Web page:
recovery of an important national asset, the resumption, after years of
vexation and loss, of the intellectual regalia of Norway.

Ibsen, then--recaptured, though still in a frame of mind which left the
captors nervous--was naturally an object of pride. For the benefit of
the hundreds of tourists who annually pass through Christiania, it was
more than tempting, it was irresistible to point out, in slow advance
along Carl Johans Gade, in permanent silence at a table in the Grand
Cafe, "our greatest citizen." To this species of demonstration Ibsen
unconsciously lent himself by his immobility, his regularity of habits,
his solemn taciturnity. He had become more like a strange physical
object than like a man among men. He was visible broadly and quietly,
not conversing, rarely moving, quite isolated and self-contained, a
recognized public spectacle, delivered up, as though bound hand and
foot, to the kodak-hunter and the maker of "spicy" paragraphs. That
Ibsen was never seen to do anything, or heard to say anything, that
those who boasted of being intimate with him obviously lied in their
teeth--all this prepared him for sacrifice. Christiania is a hot-bed of
gossip, and its press one of the most "chatty" in the world. Our
"greatest living author" was offered up as a wave-offering, and he
smoked daily on the altar of the newspapers.

It will be extremely rash of the biographers of the future to try to
follow Ibsen's life day by day in the Christiania press from, let us
say, 1891 to 1901. During that decade he occupied the reporters
immensely, and he was particularly useful to the active young men who
telegraph "chat" to Copenhagen, Stockholm, Gothenburg, and Berlin.
Snapshots of Ibsen, dangerous illness of the playwright, quaint habits
of the Norwegian dramatist, a poet's double life, anecdotes of Ibsen and
Mrs.----, rumors of the King's attitude to Ibsen--this pollenta, dressed
a dozen ways, was the standing dish at every journalist's table. If a
space needed filling, a very rude reply to some fatuous question might
be fitted in and called "Instance of Ibsen's Wit." The crop of fable was
enormous, and always seemed to find a gratified public, for whom nothing
was too absurd if it was supposed to illustrate "our great national
poet." Ibsen, meanwhile, did nothing at all. He never refuted a calumny,
never corrected a story, but he threw an ironic glance through his gold-
rimmed spectacles as he strolled down Carl Johan with his hands behind
his back.

His personal appearance, it must be admitted, formed a tempting basis
upon which to build a legend. His force of will had gradually
transfigured his bodily forms until he thoroughly looked the part which
he was expected to fill. At the age of thirty, to judge by the early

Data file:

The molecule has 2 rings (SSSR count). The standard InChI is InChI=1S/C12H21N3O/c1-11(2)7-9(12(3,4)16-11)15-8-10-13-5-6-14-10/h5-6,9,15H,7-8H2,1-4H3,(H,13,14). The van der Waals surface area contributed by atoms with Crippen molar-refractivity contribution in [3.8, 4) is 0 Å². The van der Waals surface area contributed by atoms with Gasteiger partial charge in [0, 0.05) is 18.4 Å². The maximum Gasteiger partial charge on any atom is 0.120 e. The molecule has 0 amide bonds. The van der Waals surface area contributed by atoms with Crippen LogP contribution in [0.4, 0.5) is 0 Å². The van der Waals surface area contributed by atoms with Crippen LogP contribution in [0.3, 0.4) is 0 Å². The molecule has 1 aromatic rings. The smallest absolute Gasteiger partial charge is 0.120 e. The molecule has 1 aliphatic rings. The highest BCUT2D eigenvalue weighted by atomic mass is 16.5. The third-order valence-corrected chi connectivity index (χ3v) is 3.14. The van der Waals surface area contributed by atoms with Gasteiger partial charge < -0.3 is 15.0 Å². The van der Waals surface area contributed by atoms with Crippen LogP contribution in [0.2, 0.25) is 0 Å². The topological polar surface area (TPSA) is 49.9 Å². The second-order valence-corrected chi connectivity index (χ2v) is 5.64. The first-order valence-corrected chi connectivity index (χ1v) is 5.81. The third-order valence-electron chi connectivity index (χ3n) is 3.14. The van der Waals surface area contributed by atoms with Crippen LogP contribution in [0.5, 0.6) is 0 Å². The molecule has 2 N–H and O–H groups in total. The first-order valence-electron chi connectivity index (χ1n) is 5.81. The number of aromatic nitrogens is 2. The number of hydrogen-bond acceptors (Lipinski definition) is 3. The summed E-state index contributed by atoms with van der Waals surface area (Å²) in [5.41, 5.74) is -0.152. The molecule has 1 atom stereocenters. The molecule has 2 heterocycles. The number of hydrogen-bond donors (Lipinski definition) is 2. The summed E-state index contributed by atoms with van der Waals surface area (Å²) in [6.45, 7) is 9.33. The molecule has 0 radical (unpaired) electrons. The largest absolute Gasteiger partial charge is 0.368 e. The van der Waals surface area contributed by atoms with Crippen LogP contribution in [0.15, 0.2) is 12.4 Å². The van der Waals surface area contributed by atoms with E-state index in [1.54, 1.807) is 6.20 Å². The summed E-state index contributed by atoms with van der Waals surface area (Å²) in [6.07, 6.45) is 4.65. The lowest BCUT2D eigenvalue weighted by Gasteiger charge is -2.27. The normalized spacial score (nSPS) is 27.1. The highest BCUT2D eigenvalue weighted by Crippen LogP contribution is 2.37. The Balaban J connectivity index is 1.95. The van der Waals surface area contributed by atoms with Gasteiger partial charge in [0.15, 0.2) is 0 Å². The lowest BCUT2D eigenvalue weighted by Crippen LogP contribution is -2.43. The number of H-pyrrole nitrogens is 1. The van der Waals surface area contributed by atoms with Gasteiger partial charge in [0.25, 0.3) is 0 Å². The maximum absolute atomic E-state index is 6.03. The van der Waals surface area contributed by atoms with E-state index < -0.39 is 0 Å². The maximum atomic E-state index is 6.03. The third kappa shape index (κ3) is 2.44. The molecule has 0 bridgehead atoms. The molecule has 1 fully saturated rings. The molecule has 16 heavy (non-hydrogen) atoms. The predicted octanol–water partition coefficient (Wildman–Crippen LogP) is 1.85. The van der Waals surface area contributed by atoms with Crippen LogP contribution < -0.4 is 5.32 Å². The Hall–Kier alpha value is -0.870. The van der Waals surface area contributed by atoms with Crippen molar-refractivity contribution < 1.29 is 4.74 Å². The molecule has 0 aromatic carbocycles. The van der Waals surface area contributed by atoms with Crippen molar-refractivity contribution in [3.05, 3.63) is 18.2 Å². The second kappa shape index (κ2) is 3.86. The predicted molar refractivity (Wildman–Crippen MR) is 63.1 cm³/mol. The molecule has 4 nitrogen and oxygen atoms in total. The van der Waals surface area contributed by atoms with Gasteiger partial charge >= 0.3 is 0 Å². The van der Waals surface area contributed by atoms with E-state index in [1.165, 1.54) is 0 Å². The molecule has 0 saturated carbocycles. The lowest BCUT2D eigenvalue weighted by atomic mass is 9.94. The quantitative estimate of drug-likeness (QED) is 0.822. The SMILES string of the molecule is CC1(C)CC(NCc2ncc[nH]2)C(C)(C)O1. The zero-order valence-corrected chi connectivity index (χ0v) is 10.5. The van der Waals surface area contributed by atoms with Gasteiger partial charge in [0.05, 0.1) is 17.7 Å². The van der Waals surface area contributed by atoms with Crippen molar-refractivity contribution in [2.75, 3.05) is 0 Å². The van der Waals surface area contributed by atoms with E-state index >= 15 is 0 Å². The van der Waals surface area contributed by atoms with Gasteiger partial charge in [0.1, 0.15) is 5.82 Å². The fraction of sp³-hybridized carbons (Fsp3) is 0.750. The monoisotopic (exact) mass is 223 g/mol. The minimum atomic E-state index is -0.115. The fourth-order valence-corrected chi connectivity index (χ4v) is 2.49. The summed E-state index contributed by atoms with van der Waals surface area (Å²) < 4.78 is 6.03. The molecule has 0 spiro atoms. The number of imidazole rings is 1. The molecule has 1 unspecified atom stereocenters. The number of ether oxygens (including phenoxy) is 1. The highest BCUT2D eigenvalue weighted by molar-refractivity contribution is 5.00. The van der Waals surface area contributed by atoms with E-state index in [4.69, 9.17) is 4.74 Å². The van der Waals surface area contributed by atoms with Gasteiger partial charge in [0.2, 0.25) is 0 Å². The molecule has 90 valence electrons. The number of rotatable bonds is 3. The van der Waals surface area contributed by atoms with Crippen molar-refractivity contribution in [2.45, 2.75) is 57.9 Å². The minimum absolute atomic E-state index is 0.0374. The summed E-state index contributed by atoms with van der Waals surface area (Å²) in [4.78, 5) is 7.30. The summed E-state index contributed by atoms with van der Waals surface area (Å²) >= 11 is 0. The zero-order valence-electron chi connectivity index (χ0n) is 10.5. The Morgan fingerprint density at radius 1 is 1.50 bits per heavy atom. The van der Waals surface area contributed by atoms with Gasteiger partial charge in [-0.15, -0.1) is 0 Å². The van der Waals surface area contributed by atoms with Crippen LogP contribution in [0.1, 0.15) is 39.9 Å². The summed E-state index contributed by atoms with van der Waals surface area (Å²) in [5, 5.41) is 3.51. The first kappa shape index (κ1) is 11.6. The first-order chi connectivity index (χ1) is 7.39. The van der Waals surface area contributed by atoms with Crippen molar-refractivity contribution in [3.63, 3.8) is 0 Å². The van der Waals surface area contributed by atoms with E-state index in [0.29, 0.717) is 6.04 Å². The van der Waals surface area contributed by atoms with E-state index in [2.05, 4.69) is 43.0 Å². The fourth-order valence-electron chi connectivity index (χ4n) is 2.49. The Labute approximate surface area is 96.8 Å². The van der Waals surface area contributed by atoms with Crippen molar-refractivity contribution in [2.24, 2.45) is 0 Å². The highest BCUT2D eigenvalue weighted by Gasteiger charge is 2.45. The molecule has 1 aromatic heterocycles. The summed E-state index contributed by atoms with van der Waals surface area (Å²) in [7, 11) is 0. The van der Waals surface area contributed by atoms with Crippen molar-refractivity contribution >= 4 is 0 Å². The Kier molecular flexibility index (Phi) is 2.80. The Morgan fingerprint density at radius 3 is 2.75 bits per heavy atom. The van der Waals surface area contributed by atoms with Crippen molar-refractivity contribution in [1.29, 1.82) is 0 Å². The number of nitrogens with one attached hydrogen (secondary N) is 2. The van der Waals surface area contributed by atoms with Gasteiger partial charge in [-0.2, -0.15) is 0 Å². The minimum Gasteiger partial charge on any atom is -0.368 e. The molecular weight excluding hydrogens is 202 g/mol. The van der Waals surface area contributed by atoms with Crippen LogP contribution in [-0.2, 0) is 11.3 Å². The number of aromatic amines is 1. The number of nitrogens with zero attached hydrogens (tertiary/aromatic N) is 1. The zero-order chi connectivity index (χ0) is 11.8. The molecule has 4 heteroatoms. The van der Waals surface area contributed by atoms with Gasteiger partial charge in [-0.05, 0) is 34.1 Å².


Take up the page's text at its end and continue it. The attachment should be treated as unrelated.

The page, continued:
photographs, he had been a commonplace-looking little man, with a shock
of coal-black hair and a full beard, one of those hirsute types common
in the Teutonic races, which may prove, on inquiry, to be painter,
musician, or engraver, or possibly engineer, but less probably poet.
Then came the exile from Norway, and the residence in Rome, marked by a
little bust which stands before me now, where the beard is cut away into
two round whiskers so as to release the firm round chin, and the long
upper lip is clean-shaved. Here there is more liveliness, but still no
distinction. Then comes a further advance--a photograph (in which I feel
a tender pride, for it was made to please me) taken in Dresden (October
15, 1873), where the brow, perfectly smooth and white, has widened out,
the whiskers have become less chubby, and the small, scrutinizing eyes
absolutely sparkle with malice. Here, you say at last, is no poet,
indeed, but an unusually cultivated banker or surprisingly adroit
solicitor. Here the hair, retreating from the great forehead, begins to
curl and roll with a distinguished wildness; here the long mouth, like a
slit in the face, losing itself at each end in whisker, is a symbol of
concentrated will power, a drawer in some bureau, containing treasures,
firmly locked up.

Then came Munich, where Ibsen's character underwent very considerable
changes, or rather where its natural features became fixed and
emphasized. We are not left without precious indication of his gestures
and his looks at this time, when he was a little past the age of fifty.
Where so much has been extravagantly written, or described in a
journalistic key of false emphasis, great is the value of a quiet
portrait by one of those who has studied Ibsen most intelligently. It is
perhaps the most careful pen-sketch of him in any language.

Mr. William Archer, then, has given the following account of his first